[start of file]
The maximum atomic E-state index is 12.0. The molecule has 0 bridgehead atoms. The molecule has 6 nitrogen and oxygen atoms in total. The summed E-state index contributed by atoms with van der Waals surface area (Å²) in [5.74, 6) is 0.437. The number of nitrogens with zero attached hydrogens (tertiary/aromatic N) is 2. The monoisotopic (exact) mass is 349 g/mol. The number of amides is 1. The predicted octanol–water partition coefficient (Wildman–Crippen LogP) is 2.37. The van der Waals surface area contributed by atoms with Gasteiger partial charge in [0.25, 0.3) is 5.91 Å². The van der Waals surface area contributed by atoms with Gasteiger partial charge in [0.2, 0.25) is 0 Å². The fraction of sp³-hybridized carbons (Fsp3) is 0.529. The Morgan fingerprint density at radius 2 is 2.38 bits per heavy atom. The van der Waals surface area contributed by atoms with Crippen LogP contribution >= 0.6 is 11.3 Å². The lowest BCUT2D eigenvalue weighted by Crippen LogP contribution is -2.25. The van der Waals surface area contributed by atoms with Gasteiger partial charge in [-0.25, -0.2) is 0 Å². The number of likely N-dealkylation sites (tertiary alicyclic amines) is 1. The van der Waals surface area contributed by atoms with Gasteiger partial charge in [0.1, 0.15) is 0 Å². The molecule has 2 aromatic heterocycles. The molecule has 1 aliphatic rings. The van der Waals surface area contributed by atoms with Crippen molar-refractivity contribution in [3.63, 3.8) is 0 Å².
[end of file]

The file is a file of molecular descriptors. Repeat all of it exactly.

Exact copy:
The maximum atomic E-state index is 12.0. The molecule has 0 bridgehead atoms. The molecule has 6 nitrogen and oxygen atoms in total. The summed E-state index contributed by atoms with van der Waals surface area (Å²) in [5.74, 6) is 0.437. The number of nitrogens with zero attached hydrogens (tertiary/aromatic N) is 2. The monoisotopic (exact) mass is 349 g/mol. The number of amides is 1. The predicted octanol–water partition coefficient (Wildman–Crippen LogP) is 2.37. The van der Waals surface area contributed by atoms with Gasteiger partial charge in [0.25, 0.3) is 5.91 Å². The van der Waals surface area contributed by atoms with Gasteiger partial charge in [0.2, 0.25) is 0 Å². The fraction of sp³-hybridized carbons (Fsp3) is 0.529. The Morgan fingerprint density at radius 2 is 2.38 bits per heavy atom. The van der Waals surface area contributed by atoms with Crippen LogP contribution >= 0.6 is 11.3 Å². The lowest BCUT2D eigenvalue weighted by Crippen LogP contribution is -2.25. The van der Waals surface area contributed by atoms with Gasteiger partial charge in [-0.25, -0.2) is 0 Å². The number of likely N-dealkylation sites (tertiary alicyclic amines) is 1. The van der Waals surface area contributed by atoms with Gasteiger partial charge in [0.1, 0.15) is 0 Å². The molecule has 2 aromatic heterocycles. The molecule has 1 aliphatic rings. The van der Waals surface area contributed by atoms with Crippen molar-refractivity contribution in [3.63, 3.8) is 0 Å².